Gardens with year round interest: six superlong flowerers to keep the show going
Tue 11 Jun 2019
All too often our gardens look wonderful at the start of summer but then start to fade away as the season progresses. Sarah Pajwani from St Timothee garden in Berkshire shares six of her favourite super-long, easy flowerers that keep borders full of interest right through until the first frosts.
Our house sits pretty much in the middle of our garden and probably has more windows than walls – so the garden is something that we are always aware of. It’s therefore really important that it looks good all year round. I love lots of plants but increasingly I value those which have long-lasting interest and are relatively easy to look after – so plants with great structure throughout the winter or plants with fantastic autumn leaf colour and in the summer, it’s wonderful to have plants whose flowers just go on and on.
These are six beautiful plants which I’ve grown for many years and found really easy, really tough and where the flowers just last and last, going on right until the first frosts.
The first two are front of border plants. Gaps in the front of a border are very noticeable so I like to use a mix of foliage plants and flowers that will not need cutting back. These are 2 I have found to be the absolute easiest and best.
The first is Erigeron Karvinskianus – the pretty little daisy that will self seed freely and is hugely drought tolerant – great for edging paths, holding corners and planting around shrubs while you wait for them to grow.
The second is a really long-lasting and easy geranium. Everyone always talks about blue Rozanne but I think Geranium Mavis Simpson is another equally strong performer in pink. She doesn’t really get going until June but then will happily continue to flower until the early frosts. You don’t need to worry about deadheading or cutting back and she is quite low growing so never flops or looks scruffy.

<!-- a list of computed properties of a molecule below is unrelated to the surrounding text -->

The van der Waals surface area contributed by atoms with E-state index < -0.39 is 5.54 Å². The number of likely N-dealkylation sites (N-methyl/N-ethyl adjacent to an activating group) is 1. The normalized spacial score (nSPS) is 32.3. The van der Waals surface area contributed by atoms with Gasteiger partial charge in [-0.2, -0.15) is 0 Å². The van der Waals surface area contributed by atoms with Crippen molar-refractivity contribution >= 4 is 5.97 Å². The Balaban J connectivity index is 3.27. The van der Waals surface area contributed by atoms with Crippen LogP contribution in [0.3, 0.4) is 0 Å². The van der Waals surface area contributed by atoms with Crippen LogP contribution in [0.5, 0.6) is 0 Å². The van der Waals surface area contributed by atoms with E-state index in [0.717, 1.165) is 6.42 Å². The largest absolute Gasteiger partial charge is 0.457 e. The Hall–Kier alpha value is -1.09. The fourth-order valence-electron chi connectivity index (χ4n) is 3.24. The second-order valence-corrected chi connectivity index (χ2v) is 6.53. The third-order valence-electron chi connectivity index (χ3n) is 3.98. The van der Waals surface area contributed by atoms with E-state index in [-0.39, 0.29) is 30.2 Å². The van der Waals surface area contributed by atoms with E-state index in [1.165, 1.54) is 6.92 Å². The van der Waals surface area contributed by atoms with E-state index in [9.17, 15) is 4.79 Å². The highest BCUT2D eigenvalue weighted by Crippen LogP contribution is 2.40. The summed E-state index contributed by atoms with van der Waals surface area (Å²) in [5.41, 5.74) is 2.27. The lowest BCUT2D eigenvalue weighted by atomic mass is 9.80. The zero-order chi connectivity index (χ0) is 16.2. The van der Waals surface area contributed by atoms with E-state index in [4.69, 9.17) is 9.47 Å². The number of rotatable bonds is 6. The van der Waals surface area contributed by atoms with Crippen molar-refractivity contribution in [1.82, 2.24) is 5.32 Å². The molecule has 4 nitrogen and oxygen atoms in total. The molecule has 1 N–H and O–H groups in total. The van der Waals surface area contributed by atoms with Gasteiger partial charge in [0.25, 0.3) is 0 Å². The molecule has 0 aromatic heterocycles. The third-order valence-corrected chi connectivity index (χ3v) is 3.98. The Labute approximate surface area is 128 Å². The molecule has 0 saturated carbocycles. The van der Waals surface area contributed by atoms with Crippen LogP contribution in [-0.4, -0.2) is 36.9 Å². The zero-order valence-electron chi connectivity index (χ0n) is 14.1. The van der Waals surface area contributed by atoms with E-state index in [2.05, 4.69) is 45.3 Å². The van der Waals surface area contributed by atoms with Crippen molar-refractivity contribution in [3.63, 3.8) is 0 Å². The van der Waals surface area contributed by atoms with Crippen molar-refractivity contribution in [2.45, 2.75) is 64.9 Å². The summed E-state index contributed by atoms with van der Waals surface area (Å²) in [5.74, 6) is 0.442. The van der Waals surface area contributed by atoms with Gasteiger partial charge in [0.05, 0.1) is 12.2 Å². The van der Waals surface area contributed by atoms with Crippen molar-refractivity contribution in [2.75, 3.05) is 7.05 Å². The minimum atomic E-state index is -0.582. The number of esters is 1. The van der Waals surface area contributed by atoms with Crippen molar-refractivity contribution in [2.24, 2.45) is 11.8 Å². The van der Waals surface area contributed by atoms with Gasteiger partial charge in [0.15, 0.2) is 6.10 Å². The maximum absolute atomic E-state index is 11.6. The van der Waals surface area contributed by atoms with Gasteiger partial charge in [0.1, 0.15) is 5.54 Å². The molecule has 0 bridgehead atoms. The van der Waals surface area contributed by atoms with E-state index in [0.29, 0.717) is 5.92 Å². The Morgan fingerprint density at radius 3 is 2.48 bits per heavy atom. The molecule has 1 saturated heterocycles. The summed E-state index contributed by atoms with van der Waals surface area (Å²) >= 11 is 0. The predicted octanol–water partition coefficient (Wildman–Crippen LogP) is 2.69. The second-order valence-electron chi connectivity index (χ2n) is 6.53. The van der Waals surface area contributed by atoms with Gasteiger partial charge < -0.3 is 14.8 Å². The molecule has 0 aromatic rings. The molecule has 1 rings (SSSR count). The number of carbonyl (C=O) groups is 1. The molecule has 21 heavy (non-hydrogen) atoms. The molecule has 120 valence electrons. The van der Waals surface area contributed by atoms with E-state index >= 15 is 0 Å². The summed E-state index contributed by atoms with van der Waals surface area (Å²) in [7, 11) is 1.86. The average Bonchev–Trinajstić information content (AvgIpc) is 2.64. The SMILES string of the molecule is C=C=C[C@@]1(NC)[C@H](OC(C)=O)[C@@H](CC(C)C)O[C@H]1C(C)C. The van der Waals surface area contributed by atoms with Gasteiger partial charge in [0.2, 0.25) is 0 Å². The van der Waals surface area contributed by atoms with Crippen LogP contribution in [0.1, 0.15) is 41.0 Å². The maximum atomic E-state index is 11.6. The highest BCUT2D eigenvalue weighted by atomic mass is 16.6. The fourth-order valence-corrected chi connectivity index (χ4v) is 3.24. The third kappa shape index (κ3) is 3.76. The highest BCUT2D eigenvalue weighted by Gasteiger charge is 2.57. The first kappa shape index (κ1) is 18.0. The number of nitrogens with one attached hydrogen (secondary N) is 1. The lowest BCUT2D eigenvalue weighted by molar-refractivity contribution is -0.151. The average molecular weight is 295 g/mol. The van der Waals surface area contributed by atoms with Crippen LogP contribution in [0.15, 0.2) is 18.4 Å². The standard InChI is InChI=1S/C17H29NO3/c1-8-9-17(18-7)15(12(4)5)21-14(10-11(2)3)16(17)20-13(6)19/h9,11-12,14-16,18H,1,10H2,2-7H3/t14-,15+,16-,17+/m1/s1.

So then, thinking about the middle of the border, in the picture above is another favourite superlong flowerer which is Aster Monch – appearing first in early July and again continuing to flower until November. I love its soft lavender blue but I also love the fact that it needs no staking and never gets mildew. I have a pretty dry garden and even last year, it coped. Here is the same Aster in October mixing now with the Sedums.
And in a different part of the garden, mixing it up with Orange Crocosmia and Echinacea White Swan.
My second mid-border long flowerer is Penstemon. Tall spires in many shades of pink, wine and mauve but the one I predominantly use is Penstemon Raven – a lovely rich and deep wine colour. It mixes well with pinks and blues and equally with oranges, reds and indigos. It does need deadheading to keep on flowering but it’s a relatively quick and easy job to do.
Number five in my top six is Gaura Lindheimerii. People tell me that they find Gaura difficult and shortlived. I placed an order for a long sweep of Gaura in a new border thinking it would be easy and not knowing at that point that the soil would prove to be very heavy clay – and so I thought I was bound to lose them. Not so – they have now come through 3 winters and 4 summers and proved themselves to be one of my most drought tolerant plants – one of the few that did not need a drop last summer – unlike the poor lawn!. They are in full sun and perhaps benefit from being surrounded only by themselves and are well mulched ahead of winter. Given these conditions they have been absolutely glorious from June through to even beyond the first frosts – and no staking or deadheading needed.
And finally, my 6th choice, for unbeatable flower-power, has to be Dahlias. I was slow to try dahlias, partly because some can be just too showy for me but also I was put off at the prospect of having to dig them up, store and then replant them each year. However, I fell in love with Dahlia Arabian Night and so tried leaving it to overwinter in the ground with a good mulch. I now have several dahlias all around the garden and, so far, they have all come through the winter. I do live in Berkshire though so I guess that helps. So here are just a few … Dahlia Arabian Night taken last October, Honka Red and a Pink Cactus dahlia bought as a Garden Centre rescue…
Sarah is opening her garden St Timothee in Maidenhead, Berkshire on Friday 14th June from 11am – 4pm and Saturday 15th June 2pm – 5pm. Admission is £4.50. The garden is also open for visits by arrangement. Click here for full details.